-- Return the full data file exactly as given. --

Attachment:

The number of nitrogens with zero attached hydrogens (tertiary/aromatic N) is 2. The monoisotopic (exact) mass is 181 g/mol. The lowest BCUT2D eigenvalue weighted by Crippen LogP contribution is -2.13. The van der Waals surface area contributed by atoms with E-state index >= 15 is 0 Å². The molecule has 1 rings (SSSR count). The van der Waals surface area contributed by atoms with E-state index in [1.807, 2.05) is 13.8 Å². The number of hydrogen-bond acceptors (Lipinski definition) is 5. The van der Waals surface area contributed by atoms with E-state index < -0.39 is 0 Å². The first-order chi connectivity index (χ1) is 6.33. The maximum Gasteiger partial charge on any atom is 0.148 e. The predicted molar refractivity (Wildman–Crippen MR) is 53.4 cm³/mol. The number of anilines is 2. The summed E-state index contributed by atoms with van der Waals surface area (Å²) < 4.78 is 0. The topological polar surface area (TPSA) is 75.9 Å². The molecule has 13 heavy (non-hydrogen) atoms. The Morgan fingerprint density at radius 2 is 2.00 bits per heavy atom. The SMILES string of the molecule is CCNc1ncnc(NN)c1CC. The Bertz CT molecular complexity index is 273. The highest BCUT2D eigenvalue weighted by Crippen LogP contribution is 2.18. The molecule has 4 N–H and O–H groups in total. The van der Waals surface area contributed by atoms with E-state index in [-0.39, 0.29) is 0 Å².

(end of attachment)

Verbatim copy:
The number of nitrogens with zero attached hydrogens (tertiary/aromatic N) is 2. The monoisotopic (exact) mass is 181 g/mol. The lowest BCUT2D eigenvalue weighted by Crippen LogP contribution is -2.13. The van der Waals surface area contributed by atoms with E-state index >= 15 is 0 Å². The molecule has 1 rings (SSSR count). The van der Waals surface area contributed by atoms with E-state index in [1.807, 2.05) is 13.8 Å². The number of hydrogen-bond acceptors (Lipinski definition) is 5. The van der Waals surface area contributed by atoms with E-state index < -0.39 is 0 Å². The first-order chi connectivity index (χ1) is 6.33. The maximum Gasteiger partial charge on any atom is 0.148 e. The predicted molar refractivity (Wildman–Crippen MR) is 53.4 cm³/mol. The number of anilines is 2. The summed E-state index contributed by atoms with van der Waals surface area (Å²) < 4.78 is 0. The topological polar surface area (TPSA) is 75.9 Å². The molecule has 13 heavy (non-hydrogen) atoms. The Morgan fingerprint density at radius 2 is 2.00 bits per heavy atom. The SMILES string of the molecule is CCNc1ncnc(NN)c1CC. The Bertz CT molecular complexity index is 273. The highest BCUT2D eigenvalue weighted by Crippen LogP contribution is 2.18. The molecule has 4 N–H and O–H groups in total. The van der Waals surface area contributed by atoms with E-state index in [-0.39, 0.29) is 0 Å².